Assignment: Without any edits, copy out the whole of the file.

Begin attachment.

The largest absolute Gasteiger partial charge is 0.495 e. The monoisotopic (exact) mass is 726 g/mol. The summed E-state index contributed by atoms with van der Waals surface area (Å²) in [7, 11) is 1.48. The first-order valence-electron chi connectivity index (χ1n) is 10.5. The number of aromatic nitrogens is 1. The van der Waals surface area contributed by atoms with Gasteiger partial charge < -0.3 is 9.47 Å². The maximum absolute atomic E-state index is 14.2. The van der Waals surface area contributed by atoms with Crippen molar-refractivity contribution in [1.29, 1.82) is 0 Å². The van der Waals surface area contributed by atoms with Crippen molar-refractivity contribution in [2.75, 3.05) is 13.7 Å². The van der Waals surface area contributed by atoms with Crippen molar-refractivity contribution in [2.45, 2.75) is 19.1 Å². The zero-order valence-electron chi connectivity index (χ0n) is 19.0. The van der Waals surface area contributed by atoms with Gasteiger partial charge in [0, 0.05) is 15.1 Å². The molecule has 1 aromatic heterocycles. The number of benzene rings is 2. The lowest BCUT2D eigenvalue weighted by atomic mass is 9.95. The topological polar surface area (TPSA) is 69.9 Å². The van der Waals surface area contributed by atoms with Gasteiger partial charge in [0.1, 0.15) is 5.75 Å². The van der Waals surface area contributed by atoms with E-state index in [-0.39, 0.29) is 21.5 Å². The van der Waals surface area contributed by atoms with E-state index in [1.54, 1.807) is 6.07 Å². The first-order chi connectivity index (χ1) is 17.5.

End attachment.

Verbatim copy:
The largest absolute Gasteiger partial charge is 0.495 e. The monoisotopic (exact) mass is 726 g/mol. The summed E-state index contributed by atoms with van der Waals surface area (Å²) in [7, 11) is 1.48. The first-order valence-electron chi connectivity index (χ1n) is 10.5. The number of aromatic nitrogens is 1. The van der Waals surface area contributed by atoms with Gasteiger partial charge < -0.3 is 9.47 Å². The maximum absolute atomic E-state index is 14.2. The van der Waals surface area contributed by atoms with Crippen molar-refractivity contribution in [1.29, 1.82) is 0 Å². The van der Waals surface area contributed by atoms with Crippen molar-refractivity contribution in [2.75, 3.05) is 13.7 Å². The van der Waals surface area contributed by atoms with Crippen molar-refractivity contribution in [2.45, 2.75) is 19.1 Å². The zero-order valence-electron chi connectivity index (χ0n) is 19.0. The van der Waals surface area contributed by atoms with Gasteiger partial charge in [0, 0.05) is 15.1 Å². The molecule has 1 aromatic heterocycles. The number of benzene rings is 2. The lowest BCUT2D eigenvalue weighted by atomic mass is 9.95. The topological polar surface area (TPSA) is 69.9 Å². The van der Waals surface area contributed by atoms with Gasteiger partial charge in [0.1, 0.15) is 5.75 Å². The van der Waals surface area contributed by atoms with E-state index in [-0.39, 0.29) is 21.5 Å². The van der Waals surface area contributed by atoms with E-state index in [1.54, 1.807) is 6.07 Å². The first-order chi connectivity index (χ1) is 17.5.